Sign up ×
Stack Overflow is a community of 4.7 million programmers, just like you, helping each other. Join them; it only takes a minute:

Possible Duplicate:
Difference between single quote and double quote string in php

I am new to PHP and in programming i have seen use of both "" and ' '.

What is the difference between "" and ' '?

And in declaring a link i have used the following ,but it does not seem to work there must be something wrong in quotation:

$abc_output .='<a href="">' Back to Main Menu'</a>';

echo $abc_output;  

What might be the error here?

share|improve this question

marked as duplicate by Felix Kling, Michael Petrotta, mario, Robert Harvey Aug 26 '11 at 2:30

This question has been asked before and already has an answer. If those answers do not fully address your question, please ask a new question.

Your problem is that Back to Main Menu is not inside a string (as you can see from the syntax highlighter). – Felix Kling Aug 25 '11 at 22:11

3 Answers 3

You want to keep the text inside of your string:

$abc_output .='<a href="">Back to Main Menu</a>';

The difference between ' and " is that you can embed variables inside of a double quoted string.

For example:

$name = 'John';
$sentence = "$name just left"; // John just left

If you were to use single quotes, then you'd have to concatenate:

$name = 'John';
$sentence = $name.' just left'; // John just left

PS: Don't forget that you always have to escape your quotes. The following 2 are the same:

$double = "I'm going out"; // I'm going out
$single = 'I\'m going out'; // I'm going out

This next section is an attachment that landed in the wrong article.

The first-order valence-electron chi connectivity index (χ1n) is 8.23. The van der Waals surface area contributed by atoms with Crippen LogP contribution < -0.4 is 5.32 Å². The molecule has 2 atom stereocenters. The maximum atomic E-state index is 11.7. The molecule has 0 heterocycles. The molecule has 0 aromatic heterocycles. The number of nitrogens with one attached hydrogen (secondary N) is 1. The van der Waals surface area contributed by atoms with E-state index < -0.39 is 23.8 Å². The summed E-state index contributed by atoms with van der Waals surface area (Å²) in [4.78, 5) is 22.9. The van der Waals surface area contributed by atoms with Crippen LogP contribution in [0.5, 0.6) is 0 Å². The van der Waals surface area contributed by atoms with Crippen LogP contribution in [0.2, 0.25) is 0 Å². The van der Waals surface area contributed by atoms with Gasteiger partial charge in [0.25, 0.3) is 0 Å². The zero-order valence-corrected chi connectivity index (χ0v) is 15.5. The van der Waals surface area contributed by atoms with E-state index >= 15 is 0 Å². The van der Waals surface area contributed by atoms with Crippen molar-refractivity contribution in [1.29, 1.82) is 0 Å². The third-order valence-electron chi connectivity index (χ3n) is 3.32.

Same applies the other way around:

$single = 'I said "Get out!!"'; // I said "Get out!!"
$double = "I said \"Get out!!\""; // I said "Get out!!"
share|improve this answer

Double quotes allow additional expressions, such as "$variable \n", which single quotes don't. Compare:

$variable = 42;
echo "double: $variable,\n 43\n";
echo 'single: $variable,\n 43';

This outputs:

double: 42,
single: $variable,\n 43

For more information, refer to the official documentation.

share|improve this answer

Text in double quotes are parsed.

For example:

$test = 'something';

print('This is $test');
print("This is $something");

would result in:

This is $test
This is something

If you don't need the string to be parsed you should use single quotes since it's better performance wise.

In your case you need to do:

$abc_output .='<a href="">Back to Main Menu</a>';
echo $abc_output;  

Or you will get an error.

The Back to Main Menu wasn't in the string.

share|improve this answer
use single quotes since it's better performance wise. I always use single quotes, since I find them more convenient, but I never knew that it's better for performance. Do you have a source for that? And, does that also apply to Javascript? – Joseph Silber Aug 25 '11 at 22:17
@Joseph Silber: I'm sure if you use your Google skills :) you'll find out that I'm right. Basically PHP doesn't have to search the string for stuff to parse so it will be faster. I dunno bout JS and parsing strings. – PeeHaa Aug 25 '11 at 22:19
maybe my google skills just suck, but I did search, found this:… , read the comments to the answer, and wasn't impressed. – Joseph Silber Aug 25 '11 at 22:23
@Joseph Silber: Not impressed by the 30 times upvoted answer? Uff... tough crowd. :) – PeeHaa Aug 25 '11 at 22:53 . Scroll down to Quote types. – Joseph Silber Aug 25 '11 at 22:56

Not the answer you're looking for? Browse other questions tagged or ask your own question.